Gunta Stölzl, an innovative and influential textile designer, began as a student at the Bauhaus in 1919 and was named the only female Bauhaus Master in 1927—by which time she had made the Weaving Workshop the most profitable workshop at the Bauhaus.

In a letter to the Museum of Modern Art when they acquired her piece Wandbehang Schwarz-Weiss, Stölzl wrote:

The Bauhaus period was, for all of us, like a chamber of unalienable pleasures.

Gunta StolzlGunta Stölzl

Born in Munich in 1897, Stölzl studied painting, ceramics and art history at the Kunstgewerbeschule (School of Arts & Crafts) in Munich from 1913-16. After serving as a Red Cross nurse from 1917-18 during World War I, Stölzl became aware of the Bauhaus, which was founded by Walter Gropius in Weimar in 1919. Like many of the female students, Stölzl was an accomplished visual artist attracted to the Bauhaus by the presence of painters Wassily Kandinsky, Paul Klee, Johannes Itten, Josef Albers, Lyonel Feininger and others.

Kandinsky, Composition IVWassily Kandinsky, Composition IV, 1919
Kunstsammlung Nordrhein-Westfalen, Dusseldorf

In the spring of 1920, Stölzl was accepted on a trial basis to the Bauhaus and enrolled in Johannes Itten’s Vorkurs (preliminary course).

Johannes IttenJohannes Itten, The Elements of Color

By the fall of that year she was awarded a full scholarship. Walter Gropius assigned painters to lead the workshops instead of craftsmen, which was in line with his ideas about elevating craft to the level of fine art, an approach that was very effective in attracting visually sophisticated students. The fundamental approach of the Bauhaus was to see things with fresh eyes, to discard old notions. Paul Klee called this approach “visual thinking.”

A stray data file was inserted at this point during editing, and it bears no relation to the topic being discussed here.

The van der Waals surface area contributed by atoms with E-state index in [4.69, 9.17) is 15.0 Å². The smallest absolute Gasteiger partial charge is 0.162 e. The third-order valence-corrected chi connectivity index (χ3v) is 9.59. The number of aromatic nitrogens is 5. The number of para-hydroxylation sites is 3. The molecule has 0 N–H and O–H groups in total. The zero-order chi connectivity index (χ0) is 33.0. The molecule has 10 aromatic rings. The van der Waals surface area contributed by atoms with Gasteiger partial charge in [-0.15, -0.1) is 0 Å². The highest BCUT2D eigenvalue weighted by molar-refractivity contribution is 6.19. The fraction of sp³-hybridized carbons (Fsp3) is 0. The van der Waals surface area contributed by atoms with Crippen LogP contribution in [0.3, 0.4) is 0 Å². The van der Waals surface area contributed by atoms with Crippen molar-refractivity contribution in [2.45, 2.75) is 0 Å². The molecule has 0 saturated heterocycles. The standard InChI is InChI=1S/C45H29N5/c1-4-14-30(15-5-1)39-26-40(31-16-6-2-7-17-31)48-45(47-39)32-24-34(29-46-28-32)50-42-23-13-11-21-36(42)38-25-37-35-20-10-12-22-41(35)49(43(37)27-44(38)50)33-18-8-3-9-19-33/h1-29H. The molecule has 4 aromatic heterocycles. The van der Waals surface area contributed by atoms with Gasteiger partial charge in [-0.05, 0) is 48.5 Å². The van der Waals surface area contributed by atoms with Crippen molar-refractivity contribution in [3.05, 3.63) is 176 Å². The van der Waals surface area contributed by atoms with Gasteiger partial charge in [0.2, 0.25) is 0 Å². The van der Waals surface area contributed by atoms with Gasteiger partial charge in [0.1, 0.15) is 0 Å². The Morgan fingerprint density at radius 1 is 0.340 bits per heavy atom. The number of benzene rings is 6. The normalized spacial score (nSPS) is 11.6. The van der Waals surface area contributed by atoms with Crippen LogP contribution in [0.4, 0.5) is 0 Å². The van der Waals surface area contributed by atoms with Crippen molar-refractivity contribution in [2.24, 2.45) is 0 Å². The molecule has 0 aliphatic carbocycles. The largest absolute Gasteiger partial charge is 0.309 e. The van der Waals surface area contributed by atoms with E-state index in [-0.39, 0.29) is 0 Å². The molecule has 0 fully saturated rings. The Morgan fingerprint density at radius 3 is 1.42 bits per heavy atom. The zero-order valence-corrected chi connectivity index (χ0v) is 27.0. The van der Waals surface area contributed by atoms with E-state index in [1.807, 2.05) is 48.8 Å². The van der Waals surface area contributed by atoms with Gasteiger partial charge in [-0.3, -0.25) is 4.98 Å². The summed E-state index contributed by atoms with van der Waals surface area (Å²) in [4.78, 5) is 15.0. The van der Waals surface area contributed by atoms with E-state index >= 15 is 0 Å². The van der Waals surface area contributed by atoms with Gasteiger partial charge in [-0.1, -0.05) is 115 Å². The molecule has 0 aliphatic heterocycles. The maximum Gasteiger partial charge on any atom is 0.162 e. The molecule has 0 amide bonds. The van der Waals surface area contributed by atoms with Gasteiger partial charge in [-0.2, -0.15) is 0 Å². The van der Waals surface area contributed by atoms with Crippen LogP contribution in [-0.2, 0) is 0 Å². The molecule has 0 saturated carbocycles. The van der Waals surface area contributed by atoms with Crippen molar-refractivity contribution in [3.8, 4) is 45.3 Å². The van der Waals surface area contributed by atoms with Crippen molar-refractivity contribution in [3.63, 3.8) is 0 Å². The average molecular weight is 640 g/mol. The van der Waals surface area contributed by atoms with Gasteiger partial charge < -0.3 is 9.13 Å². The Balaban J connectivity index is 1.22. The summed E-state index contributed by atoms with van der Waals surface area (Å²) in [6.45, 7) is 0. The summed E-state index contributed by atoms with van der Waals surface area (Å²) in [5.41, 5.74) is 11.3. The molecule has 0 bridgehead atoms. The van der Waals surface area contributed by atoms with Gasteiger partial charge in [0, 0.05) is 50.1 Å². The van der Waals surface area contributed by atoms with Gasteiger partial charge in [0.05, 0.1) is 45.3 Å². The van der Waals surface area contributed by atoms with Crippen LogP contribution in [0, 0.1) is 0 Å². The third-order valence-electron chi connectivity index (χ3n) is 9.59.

Paul KleePaul Klee, Ancient Sound, Abstract on Black, 1925
Oil on cardboard, 15″ x 15″
Kunstsammlung, Basel

This approach also contributed to a lot of collaboration and cross-pollination of visual ideas.

Stolzl Breuer ChairGunta Stölzl and Marcel Breuer, African Chair, 1921

Stolzl, 5ChoreGunta Stölzl, 5 Chöre (5 Choirs), 1928
Jacquard wall hanging Cotton, wool, rayon and silk
229 x 143 cm
Museum für Kunst und Kulturgeschichte, Lübeck

Klee, PastoralPaul Klee, Pastoral, 1927
Tempera on canvas, mounted on wood, 69.3 x 52.4 cm
Museum of Modern Art, NY.

Gropius had founded the Bauhaus on the principle of Gesamtkunstwerk (total work of art), where design, visual aesthetics and mastery of technique would come together. The admission policy espoused gender equality, but the reality was very different. Gropius was taken aback by how many women applied to the Bauhaus and quickly established a “Women’s Department” to channel the female students into the Weaving, Bookbinding and Pottery Workshops—and, with few exceptions, such as Florence Henri, this was what transpired. As it turned out, Gerhard Marcks, the head of the Pottery Workshop, did not want women in his department and the Bookbinding Workshop shut down in 1922. The result was that  the Weaving Workshop soon remained the sole option for many female Bauhaus students, who only had access to painting classes via the Weaving Workshop.

Anni AlbersAnni Albers, Wall hanging, triple-weave, 1926

When Gunta Stölzl joined the Weaving Workshop, it was languishing under the leadership of Georg Muche, the master of the Weaving Workshop from 1921-27, and Helene Börner—neither of whom had the skills to help the students advance their technique. Börner, who provided all the looms and equipment for the Weaving Workshop, had been trained as a Handarbeitslehrerin (home economics teacher) which garnered her little respect among the students. Stölzl soon took over the technical direction of the workshop. She was a person of tremendous enthusiasm and energy and she quickly understood the equipment and grasped the possibilities of weaving. She had an instinctive feel for the process, was passionate about experimenting with new materials and constantly explored new ideas in color and design and their applications for industrial design. In 1922 Stölzl studied dyeing techniques in Krefeld with fellow Bauhaus weaver Benita Otte and on their return established a dye facility at the Bauhaus. One of Stölzl’s students, Anni Albers, often said that Stölzl was an excellent teacher, “having almost an animal feeling for textiles.” Stölzl was appointed craft master of the Weaving Workshop in Dessau in 1925.